Tuesday, April 30, 2013

Harrisville warp extender

This is my Harrisville rug loom. I don't know anyone else who weaves tapestry on one, but I would like to recommend it as a fantastic tapestry loom.
I love one feature of the Harrisville rug loom especially. The warp extender. This ingenious little addition to the countermarche loom keeps the tension even throughout the piece. The tension is superb both because it is a big floor loom with a worm gear and because of this warp extender. The warp extender allows me to raise the warp away from the warp beam as far as I need to for the piece I am going to weave.
When the warp threads are wrapped around and around a back beam, they fall in between each other and the tension in my experience is never even when you start advancing. Even if you are one of the million-stick-club and you are very meticulous about winding your warp with sticks, things can go awry easily. The warp extender pulls all the threads up evenly around a smooth steel tube. You start your tapestry with the extender raised, tie on and get everything even, and then as you weave and pull the piece forward, instead of unwinding the warp beam, you lower the extender. Genius.

And of course it is a countermarche loom and I love the fact that the warp threads get pulled evenly from either direction on each shed. I like things even. Perhaps it is a good thing for tapestry or perhaps I just have a touch of OCD.

This picture is looking from the front of the loom toward the back with the warp extender raised.
This picture is from the back of the loom looking at the raised warp and the warp beam.
Incidentally, I never warp sectionally even though both my floor looms have sectional beams. If I knew I was going to use a fairly consistent warp width on this loom, I might consider it just to get a lot of yards on at once. But I find sectional warping picky and not actually that great a method if you're looking for a very even warp. (I felt guilty about not warping sectionally for a long time--I have the spool rack and the tension box and the little counter to count yards, but I finally reached a place where I decided I could do things my own way and didn't have to listen to all the old teachers voices echoing in my head. My head is much quieter now.) I usually just put on enough warp for a couple tapestries, which, after all, are going to take many months to finish... and by the end of all that I'm probably going to want to try something different anyway.

10 comments:

  1. Trish at Tangled ThreadsApril 30, 2013 at 9:02 PM

    How very interesting about the warp tension. Thanks for the photos as it is much clearer to me. And also, I really appreciate that you have been posting so much more frequently. You must be in a good space - geographically and mentally.

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    1. I sure am Trish! I am so happy to have a studio where I can work. Being without my big loom for a year and a half has been tough.

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  2. I love the idea of the Collingwood warp extender, and added one to my Cranbrook; it is not as elegant as the Harrisville, but it functions superbly. A worm gear for tension, and Texsolv heddles and treadle cords complete the improvements that I appreciate.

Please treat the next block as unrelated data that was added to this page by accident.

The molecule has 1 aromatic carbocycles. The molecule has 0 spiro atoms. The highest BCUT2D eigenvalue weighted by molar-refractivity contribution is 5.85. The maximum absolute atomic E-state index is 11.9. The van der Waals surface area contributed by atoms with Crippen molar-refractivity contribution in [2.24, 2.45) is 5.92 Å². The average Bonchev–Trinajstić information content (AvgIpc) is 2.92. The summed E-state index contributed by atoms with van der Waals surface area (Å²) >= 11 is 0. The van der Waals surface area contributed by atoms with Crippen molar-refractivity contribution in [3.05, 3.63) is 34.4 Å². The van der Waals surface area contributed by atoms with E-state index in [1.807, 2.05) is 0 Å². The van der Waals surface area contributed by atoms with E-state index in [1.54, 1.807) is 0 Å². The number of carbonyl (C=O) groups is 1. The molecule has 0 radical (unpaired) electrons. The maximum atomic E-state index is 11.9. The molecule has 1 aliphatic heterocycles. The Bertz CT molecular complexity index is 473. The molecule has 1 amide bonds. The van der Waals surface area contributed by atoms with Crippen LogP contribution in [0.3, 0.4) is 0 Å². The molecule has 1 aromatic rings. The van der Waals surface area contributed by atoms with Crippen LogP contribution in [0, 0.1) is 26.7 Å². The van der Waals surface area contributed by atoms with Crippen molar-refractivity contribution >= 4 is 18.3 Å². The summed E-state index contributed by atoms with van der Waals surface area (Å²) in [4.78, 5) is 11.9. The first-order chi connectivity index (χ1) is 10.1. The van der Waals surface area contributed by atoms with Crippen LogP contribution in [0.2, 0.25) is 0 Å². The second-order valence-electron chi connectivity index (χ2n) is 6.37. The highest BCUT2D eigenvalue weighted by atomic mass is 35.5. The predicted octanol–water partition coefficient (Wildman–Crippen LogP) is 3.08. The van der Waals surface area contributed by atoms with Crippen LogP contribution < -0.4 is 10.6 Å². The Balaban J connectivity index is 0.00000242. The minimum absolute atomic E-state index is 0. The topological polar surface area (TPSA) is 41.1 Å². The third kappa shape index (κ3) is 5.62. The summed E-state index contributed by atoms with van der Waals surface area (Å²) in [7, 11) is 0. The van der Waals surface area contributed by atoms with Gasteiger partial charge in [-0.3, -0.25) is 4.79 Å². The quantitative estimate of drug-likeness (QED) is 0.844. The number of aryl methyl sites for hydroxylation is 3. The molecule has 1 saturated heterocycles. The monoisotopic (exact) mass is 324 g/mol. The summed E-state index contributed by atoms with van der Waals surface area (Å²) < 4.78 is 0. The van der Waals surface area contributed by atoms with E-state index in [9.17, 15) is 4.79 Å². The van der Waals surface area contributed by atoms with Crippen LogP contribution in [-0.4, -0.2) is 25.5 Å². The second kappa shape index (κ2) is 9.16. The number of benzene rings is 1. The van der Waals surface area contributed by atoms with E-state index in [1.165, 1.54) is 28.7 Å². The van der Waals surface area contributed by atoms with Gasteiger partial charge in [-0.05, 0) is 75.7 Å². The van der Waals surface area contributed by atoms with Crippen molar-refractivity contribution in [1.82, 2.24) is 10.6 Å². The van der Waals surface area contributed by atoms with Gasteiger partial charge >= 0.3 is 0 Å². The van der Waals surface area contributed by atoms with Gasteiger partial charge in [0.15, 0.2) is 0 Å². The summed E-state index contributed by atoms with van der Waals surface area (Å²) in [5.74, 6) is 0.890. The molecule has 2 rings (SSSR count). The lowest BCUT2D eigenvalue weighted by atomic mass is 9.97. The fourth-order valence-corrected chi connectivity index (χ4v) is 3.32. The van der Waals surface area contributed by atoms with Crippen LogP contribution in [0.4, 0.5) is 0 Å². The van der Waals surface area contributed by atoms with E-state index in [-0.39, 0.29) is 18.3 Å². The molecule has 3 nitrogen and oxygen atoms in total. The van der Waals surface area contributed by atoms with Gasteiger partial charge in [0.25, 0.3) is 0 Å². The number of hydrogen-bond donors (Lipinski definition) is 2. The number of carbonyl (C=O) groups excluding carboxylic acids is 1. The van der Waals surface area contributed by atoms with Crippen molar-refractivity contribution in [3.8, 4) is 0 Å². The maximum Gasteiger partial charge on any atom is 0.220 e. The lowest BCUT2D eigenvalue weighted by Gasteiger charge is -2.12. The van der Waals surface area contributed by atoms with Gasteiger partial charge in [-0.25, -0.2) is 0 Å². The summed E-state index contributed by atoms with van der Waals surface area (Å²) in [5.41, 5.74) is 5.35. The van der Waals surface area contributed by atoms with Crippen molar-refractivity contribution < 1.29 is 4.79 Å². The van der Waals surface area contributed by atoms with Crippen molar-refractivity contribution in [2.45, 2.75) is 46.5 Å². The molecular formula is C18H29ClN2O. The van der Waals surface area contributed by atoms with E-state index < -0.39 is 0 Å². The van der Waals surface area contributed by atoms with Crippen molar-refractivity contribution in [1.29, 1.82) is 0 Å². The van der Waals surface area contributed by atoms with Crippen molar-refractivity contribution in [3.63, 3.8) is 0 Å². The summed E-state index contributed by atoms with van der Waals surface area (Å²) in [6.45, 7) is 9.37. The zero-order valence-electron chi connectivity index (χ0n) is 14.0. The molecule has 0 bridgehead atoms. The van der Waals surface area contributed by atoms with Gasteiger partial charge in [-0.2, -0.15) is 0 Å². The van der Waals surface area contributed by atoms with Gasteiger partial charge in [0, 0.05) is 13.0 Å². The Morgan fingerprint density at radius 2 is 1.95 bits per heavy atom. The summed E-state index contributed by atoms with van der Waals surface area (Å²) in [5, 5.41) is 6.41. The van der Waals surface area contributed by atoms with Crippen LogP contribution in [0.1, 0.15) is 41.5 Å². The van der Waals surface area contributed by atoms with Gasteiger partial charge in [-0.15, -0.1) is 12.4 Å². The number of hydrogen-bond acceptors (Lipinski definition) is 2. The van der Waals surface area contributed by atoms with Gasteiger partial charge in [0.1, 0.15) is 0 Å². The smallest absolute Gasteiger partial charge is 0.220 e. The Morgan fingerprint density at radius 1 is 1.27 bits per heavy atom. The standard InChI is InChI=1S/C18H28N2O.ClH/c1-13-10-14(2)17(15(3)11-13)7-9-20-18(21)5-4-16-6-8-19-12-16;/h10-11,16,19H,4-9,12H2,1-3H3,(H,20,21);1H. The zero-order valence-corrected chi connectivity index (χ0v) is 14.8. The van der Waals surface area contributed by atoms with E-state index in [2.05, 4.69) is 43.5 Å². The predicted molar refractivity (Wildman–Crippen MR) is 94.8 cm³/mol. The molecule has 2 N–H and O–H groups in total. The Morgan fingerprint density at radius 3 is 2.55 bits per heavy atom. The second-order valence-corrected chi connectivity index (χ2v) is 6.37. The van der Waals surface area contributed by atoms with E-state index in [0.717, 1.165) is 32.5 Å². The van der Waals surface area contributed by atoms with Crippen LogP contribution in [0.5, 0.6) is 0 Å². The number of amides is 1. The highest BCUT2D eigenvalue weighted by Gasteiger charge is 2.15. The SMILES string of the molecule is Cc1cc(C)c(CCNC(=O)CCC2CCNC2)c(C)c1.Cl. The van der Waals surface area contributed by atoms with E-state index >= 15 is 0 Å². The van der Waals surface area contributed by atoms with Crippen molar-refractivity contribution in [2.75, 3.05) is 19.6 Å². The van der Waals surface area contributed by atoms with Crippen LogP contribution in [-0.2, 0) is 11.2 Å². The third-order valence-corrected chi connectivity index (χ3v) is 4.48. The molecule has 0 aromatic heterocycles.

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    1. I love that you were able to add the warp extender to a Cranbrook. And the worm gear is fantastic. It makes a huge difference to me to have infinitely adjustable tension.

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  3. My friend has one of these looms and loves it. I wish I could add one to my Cranbrook but don't know where to start. Question about advancing the warp and lowering the warp extender...how do you do that?

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    1. Hi Sherri, the warp extender bar is threaded on very long threaded rods and there is a crank that lowers the beam. So when I need to advance the weaving, I lower the extender beam at the back by cranking it down an inch or two and then pull the warp forward and the tapestry around the cloth beam. I will try to remember to take a video next time I do it.

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  4. I look forward to your posts these days and love seeing the studio come together! This question may be too much for a comment, but how do you warp "regularly" if you have a sectional beam? Do you just tie a rod to the beam and pretend all the rest isn't there? This could get me going on my 8-harness loom I've been avoiding!
    I can't wait to be able to get to Santa Fe for one of your classes!

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    1. Mary, I do just as you suppose. I tie a rod to the beam and pretend the pegs aren't there. I have to be careful when rolling it on as the warp threads will get caught on the pegs, but I just flick them to one side or the other.
      And I will look forward to seeing you in Santa Fe one of these months! :)
      I think I will do a follow-up post to this one about this loom with some video at some point as there are many questions about it.

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  5. What a relief that it's sort of "easy" to ignore the sectional warping stuff. I'm so comfortable with my regular front-to-back warping that I have no interest in changing.

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    1. As far as I am concerned Mary, you can just carry on with your front to back warping. It is the way I always do it and I am so glad to have company in my rebellion against sectional warping! :)

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